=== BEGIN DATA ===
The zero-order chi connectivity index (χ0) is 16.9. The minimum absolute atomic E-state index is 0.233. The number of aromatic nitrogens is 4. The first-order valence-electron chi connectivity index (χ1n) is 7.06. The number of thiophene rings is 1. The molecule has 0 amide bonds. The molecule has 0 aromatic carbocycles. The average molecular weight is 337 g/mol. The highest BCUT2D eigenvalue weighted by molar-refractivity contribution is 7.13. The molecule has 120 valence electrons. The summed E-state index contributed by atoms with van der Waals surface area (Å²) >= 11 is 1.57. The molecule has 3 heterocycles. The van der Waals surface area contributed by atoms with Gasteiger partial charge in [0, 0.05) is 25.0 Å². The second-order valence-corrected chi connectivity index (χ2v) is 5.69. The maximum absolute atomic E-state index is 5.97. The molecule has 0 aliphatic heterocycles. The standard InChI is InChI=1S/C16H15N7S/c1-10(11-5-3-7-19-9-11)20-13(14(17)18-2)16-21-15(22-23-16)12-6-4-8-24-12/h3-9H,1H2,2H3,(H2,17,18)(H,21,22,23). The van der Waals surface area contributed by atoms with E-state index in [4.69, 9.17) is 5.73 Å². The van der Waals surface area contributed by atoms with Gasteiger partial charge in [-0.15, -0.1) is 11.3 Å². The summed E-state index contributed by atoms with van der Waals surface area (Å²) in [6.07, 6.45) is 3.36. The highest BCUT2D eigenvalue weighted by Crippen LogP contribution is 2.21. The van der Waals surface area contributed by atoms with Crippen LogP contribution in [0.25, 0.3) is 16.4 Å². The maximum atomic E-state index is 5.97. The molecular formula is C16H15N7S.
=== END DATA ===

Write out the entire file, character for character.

The zero-order chi connectivity index (χ0) is 16.9. The minimum absolute atomic E-state index is 0.233. The number of aromatic nitrogens is 4. The first-order valence-electron chi connectivity index (χ1n) is 7.06. The number of thiophene rings is 1. The molecule has 0 amide bonds. The molecule has 0 aromatic carbocycles. The average molecular weight is 337 g/mol. The highest BCUT2D eigenvalue weighted by molar-refractivity contribution is 7.13. The molecule has 120 valence electrons. The summed E-state index contributed by atoms with van der Waals surface area (Å²) >= 11 is 1.57. The molecule has 3 heterocycles. The van der Waals surface area contributed by atoms with Gasteiger partial charge in [0, 0.05) is 25.0 Å². The second-order valence-corrected chi connectivity index (χ2v) is 5.69. The maximum absolute atomic E-state index is 5.97. The molecule has 0 aliphatic heterocycles. The standard InChI is InChI=1S/C16H15N7S/c1-10(11-5-3-7-19-9-11)20-13(14(17)18-2)16-21-15(22-23-16)12-6-4-8-24-12/h3-9H,1H2,2H3,(H2,17,18)(H,21,22,23). The van der Waals surface area contributed by atoms with E-state index in [4.69, 9.17) is 5.73 Å². The van der Waals surface area contributed by atoms with Gasteiger partial charge in [-0.15, -0.1) is 11.3 Å². The summed E-state index contributed by atoms with van der Waals surface area (Å²) in [6.07, 6.45) is 3.36. The highest BCUT2D eigenvalue weighted by Crippen LogP contribution is 2.21. The van der Waals surface area contributed by atoms with Crippen LogP contribution in [0.25, 0.3) is 16.4 Å². The maximum atomic E-state index is 5.97. The molecular formula is C16H15N7S.